The Vermont Yankee plant, in southeastern Vermont along the banks of the Connecticut River, was hailed as the future of power production for New England when it opened in 1972. Its license is set to expire in 2012, and its decommissioning fund has less than half the money expected to be needed.

As recently as December 2007, the fund held $416 million. Now it stands at about $384 million -- a rebound from where it stood a few months ago but not even close to the estimated $932 million it will eventually cost to dismantle the plant.

Entergy Corp. is seeking a 20-year license extension for Vermont Yankee, and is hoping to have enough money in the fund to decommission the plant in the 2030s. Jay Thayer, the plant's vice president for operations, said that if the decommissioning fund continues to perform poorly, the company may ask for permission to idle the plant for as long as 60 years under the Safestor program. That would put off the dismantling until 2092.


On the Net:

Nuclear Regulatory Commission:

Vermont Yankee:


Nuclear Energy Institute:

Luminant Corp.:

State utility in deal for Canadian power

Updated: 05/22/2009 08:27:22 AM EDT

Connecticut-based Northeast Utilities reports that it and a Massachusetts company have been given federal approval for a high-voltage power line to link a Canadian power plant to New England.

NU says the Federal Energy Regulatory Commission yesterday approved its joint proposal with Boston-based NSTAR. The power line will bring electricity from a hydroelectric power plant in Quebec to the regional high voltage system.

The two companies had proposed the plan last December.

FERC Chairman Jon Wellinghoff says the project provides access to clean, low-cost energy for consumers in a region of the nation with tight constraints on electricity supplies.

The proposed line would transmit at least 1,200 megawatts of power which is enough to power tens of thousands of homes.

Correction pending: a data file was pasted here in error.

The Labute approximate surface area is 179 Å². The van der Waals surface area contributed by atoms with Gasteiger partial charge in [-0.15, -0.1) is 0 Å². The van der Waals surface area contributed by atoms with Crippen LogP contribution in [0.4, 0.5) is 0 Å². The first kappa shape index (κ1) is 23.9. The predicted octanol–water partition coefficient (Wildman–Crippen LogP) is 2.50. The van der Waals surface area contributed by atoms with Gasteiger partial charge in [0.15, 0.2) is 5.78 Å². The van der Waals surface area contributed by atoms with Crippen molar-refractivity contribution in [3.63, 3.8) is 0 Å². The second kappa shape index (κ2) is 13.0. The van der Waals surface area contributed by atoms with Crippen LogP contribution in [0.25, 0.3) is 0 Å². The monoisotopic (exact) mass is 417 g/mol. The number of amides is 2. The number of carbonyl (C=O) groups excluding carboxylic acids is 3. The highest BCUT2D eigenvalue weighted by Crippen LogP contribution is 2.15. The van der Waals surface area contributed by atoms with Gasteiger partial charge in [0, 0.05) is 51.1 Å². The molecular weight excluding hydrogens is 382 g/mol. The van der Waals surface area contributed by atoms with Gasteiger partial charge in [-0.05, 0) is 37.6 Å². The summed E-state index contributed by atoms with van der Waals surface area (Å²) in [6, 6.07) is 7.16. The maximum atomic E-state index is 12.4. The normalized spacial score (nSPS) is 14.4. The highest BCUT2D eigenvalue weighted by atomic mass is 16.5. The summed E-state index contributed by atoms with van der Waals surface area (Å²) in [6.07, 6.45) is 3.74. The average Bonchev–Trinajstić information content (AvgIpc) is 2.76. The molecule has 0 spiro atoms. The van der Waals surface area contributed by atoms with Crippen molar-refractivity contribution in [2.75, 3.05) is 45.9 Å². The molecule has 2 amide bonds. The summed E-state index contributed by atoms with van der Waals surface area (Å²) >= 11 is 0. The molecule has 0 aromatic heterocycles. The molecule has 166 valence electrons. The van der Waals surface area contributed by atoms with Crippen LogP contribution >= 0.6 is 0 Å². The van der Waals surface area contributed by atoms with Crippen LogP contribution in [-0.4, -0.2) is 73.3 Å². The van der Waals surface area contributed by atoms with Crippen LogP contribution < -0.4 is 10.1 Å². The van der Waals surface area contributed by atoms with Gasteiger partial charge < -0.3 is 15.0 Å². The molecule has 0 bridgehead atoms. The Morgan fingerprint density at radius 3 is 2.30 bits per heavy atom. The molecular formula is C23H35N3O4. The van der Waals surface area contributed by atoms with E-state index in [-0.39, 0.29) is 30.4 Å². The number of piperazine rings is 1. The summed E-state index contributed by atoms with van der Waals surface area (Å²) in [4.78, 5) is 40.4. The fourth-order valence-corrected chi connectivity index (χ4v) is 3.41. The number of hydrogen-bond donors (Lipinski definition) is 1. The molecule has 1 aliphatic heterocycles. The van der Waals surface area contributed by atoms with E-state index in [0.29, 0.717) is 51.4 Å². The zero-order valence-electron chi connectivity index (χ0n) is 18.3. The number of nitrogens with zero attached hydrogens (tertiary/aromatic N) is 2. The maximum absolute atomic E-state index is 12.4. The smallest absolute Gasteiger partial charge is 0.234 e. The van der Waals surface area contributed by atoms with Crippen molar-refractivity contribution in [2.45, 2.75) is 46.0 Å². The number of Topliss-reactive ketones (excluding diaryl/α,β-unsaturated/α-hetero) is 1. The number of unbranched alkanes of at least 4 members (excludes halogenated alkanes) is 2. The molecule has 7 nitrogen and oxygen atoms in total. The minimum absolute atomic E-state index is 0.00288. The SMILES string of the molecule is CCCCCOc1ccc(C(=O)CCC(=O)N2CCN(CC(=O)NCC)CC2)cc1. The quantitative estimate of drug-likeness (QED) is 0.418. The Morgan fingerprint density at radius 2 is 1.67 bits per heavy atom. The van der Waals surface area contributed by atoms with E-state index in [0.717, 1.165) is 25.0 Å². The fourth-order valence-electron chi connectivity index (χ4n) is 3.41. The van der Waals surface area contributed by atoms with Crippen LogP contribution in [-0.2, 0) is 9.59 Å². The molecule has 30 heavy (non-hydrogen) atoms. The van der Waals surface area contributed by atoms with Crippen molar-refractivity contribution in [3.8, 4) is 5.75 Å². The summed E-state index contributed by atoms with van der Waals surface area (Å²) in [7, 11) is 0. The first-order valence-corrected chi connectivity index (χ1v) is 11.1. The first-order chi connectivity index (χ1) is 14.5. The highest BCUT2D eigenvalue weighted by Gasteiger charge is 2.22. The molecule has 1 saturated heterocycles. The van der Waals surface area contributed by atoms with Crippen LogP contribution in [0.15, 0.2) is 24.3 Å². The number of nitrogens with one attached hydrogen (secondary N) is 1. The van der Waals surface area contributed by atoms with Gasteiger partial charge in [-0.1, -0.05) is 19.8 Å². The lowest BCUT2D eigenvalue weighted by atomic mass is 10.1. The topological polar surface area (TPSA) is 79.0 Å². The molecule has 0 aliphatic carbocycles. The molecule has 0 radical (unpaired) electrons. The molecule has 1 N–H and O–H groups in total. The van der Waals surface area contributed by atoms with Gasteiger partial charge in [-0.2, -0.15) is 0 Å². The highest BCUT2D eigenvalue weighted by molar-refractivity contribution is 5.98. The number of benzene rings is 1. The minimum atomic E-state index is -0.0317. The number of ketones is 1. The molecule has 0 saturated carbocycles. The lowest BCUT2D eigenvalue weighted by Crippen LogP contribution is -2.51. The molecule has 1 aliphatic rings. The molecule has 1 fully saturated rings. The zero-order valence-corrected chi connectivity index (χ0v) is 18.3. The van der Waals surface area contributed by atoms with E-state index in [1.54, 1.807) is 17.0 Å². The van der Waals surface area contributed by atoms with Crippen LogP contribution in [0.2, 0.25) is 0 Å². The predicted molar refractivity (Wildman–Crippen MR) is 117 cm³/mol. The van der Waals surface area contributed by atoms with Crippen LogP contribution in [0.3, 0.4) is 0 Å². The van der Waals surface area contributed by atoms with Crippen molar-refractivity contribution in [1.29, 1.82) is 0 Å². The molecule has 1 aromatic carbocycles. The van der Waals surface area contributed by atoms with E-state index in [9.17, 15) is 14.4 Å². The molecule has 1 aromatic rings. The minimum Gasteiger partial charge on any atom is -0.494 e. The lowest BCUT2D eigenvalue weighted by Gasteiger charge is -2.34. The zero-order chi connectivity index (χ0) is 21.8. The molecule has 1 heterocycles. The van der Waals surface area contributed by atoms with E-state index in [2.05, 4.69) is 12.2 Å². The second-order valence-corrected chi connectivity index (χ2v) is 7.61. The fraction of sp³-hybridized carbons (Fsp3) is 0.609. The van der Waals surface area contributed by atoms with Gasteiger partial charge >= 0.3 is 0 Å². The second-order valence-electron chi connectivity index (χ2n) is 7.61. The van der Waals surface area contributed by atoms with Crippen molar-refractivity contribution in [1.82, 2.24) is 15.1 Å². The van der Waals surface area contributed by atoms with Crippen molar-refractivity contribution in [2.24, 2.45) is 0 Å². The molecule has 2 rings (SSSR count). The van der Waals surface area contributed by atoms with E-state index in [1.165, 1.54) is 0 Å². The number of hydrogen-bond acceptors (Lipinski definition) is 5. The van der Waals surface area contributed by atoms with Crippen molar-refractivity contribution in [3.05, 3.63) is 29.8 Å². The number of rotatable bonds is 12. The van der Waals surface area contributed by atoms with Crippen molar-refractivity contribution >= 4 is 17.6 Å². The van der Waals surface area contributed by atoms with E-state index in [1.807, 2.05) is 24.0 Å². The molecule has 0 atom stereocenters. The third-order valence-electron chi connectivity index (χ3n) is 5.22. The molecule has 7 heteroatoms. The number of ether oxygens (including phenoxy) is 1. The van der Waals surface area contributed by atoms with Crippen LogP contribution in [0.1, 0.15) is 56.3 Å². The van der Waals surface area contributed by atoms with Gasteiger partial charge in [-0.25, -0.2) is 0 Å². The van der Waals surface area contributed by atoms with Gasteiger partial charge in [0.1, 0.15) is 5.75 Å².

Court says Burton can challenge Millstone 
By Patricia Daddona   
Published on 5/21/2009

The state Supreme Court ruled Wednesday that an anti-nuclear activist fighting to shut down Millstone Power Station has the right to challenge a state-run permit-renewal process.  In a two-year-old case brought by Nancy Burton of Redding Ridge and Mystic against the state Department of Environmental Protection's commissioner, Gina McCarthy, and Millstone owner Dominion, a trial court originally found that Burton lacked standing to sue. Burton is the leader of the Connecticut Coalition Against Millstone.

But on Wednesday, the high court released a legal opinion finding the trial court erred and Burton has a right to challenge the adequacy of a state water-discharge permit proceeding, now under way, to protect the public, the environment and marine life.

”We conclude that the plaintiff's complaint adequately sets forth facts to support an inference that unreasonable pollution, impairment or destruction of a natural resource will probably result from Millstone's operation,” the ruling stated. “The plaintiff … has standing to raise her claim ....”

In her lawsuit, Burton has also alleged the DEP hearing officer is biased and that the DEP has prejudged the case.  It is now up to the trial court to determine if the permit-renewal process is insufficient. If so, the court has the power to halt the proceedings “and craft orders to ensure that those rights are adequately protected,” the Supreme Court stated.

”This is GREAT NEWS for the community surrounded by Millstone,” Burton said in an e-mail. “It is GREAT NEWS for the fish. And it is GREAT NEWS for all who believe that conscientious citizen participation can make a difference.”

Attorney General Richard Blumenthal, whose office represented the DEP, said his staff would review claims Burton makes in Superior Court “if and when the plaintiff makes them.”

Amey Marrella, deputy commissioner of the DEP, defended Dominion's and the agency's efforts to revise the Millstone permit.  Millstone discharges heated and contaminated water into Long Island Sound, Niantic Bay and Jordan Cove. The reactors also trap and kill marine life at intakes when they suck millions of gallons of water into the plants for cooling purposes.

Burton alleges harm that she says has been exacerbated by the DEP's emergency authorization of the permit now under review. Since 1997, Millstone's two reactors have been operating without a revised permit.

Marrella said Dominion, which has since reapplied for the permit, is already taking steps to better protect aquatic life and embark on a study of alternative cooling methods.  Jim Norvelle, spokesman for Dominion, said the company is confident the Superior Court would find no merit to Burton's claims.